Your seedlings in vermiculite should be just fine for several more weeks of growth. (At this time of year, that may take more than several weeks...
In any case, I wouldn't mess with them until they have put on some size and made enough roots to hold most of the existing vermiculite together when you tip/tug the plants out. Then all you need to do is add new mix underneath, set the root ball back down, lightly brush away any loose vermiculite from the top layer and add some new mix to cover. The idea is to disturb the roots as little as possible while giving them something new to grow into. Even if that new mix is different, such as bagged potting mix, it won't hurt to leave the original root ball of vermiculite intact. If you're doing this during very favorable weather, such as a stretch of overcast skies with pleasant rains, you could shake the roots gently, mix the original vermiculite with some bagged mix, and use that as your new soil.
Also, whenever transplanting seedlings, don't put too much soil mix over the crowns — 5-6 mm is plenty. (check to see that no roots are showing after the plants are watered.) The bagged mix you're showing in the other photos looks like it could probably benefit from 10% perlite to lighten it.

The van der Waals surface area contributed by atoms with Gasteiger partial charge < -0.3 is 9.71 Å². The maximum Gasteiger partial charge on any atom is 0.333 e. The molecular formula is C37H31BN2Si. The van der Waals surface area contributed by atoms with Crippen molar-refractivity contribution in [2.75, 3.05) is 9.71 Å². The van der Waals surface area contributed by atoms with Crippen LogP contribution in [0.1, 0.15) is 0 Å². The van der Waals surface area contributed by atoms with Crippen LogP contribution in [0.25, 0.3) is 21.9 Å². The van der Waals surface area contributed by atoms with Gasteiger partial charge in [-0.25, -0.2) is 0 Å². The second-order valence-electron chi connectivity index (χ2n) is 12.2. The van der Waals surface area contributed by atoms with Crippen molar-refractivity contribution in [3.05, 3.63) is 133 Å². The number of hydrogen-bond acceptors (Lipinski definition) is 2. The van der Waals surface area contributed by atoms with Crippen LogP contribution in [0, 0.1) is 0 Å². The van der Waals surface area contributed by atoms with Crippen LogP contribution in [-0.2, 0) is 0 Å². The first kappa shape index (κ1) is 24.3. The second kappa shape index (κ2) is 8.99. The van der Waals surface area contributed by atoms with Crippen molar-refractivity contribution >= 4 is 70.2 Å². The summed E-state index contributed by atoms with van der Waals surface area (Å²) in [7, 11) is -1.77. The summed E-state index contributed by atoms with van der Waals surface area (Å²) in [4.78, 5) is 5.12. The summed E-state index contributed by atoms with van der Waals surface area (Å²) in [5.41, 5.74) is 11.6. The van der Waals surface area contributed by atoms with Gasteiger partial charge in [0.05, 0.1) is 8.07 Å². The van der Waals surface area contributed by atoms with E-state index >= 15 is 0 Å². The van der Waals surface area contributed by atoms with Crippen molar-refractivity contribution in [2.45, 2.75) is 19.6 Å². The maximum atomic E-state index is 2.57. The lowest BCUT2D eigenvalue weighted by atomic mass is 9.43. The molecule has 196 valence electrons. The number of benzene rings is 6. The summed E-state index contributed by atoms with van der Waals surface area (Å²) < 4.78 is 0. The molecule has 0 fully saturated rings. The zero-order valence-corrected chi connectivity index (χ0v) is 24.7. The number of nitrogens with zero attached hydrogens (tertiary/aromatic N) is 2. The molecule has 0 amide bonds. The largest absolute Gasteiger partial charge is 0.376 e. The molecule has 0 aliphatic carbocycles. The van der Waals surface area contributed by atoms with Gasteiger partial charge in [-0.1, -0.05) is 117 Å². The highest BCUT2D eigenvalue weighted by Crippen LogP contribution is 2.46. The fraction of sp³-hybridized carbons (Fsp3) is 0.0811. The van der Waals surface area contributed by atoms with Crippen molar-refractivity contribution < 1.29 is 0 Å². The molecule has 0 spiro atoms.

Most of this is extra-cautious advice, and once you've raised more seedlings you'll have a better idea of what they can take. When I transplant seedlings, I'll sometimes hold a few of the runts back and place them in a jug of water. With adequate sunlight, and the occasional splash of liquid fertilizer, it's not unusual for them to live through the rest of the summer and even through the next winter.
Your garden soil would benefit from a light, but well-maintained covering of mulch. Nothing so fine-textured that it packs down and becomes just another layer of soil, but something that lets air and water through while shading the soil and keeping it moist. Since the native soil seems to be performing well, a mulch is probably better than digging a bunch of organic matter directly into the soil. With a mulch, the soil organisms do all the work for you.
Were you ever able to find alfalfa pellets? (make sure they don't have added salts.) I use them under a coarse mulch sometimes.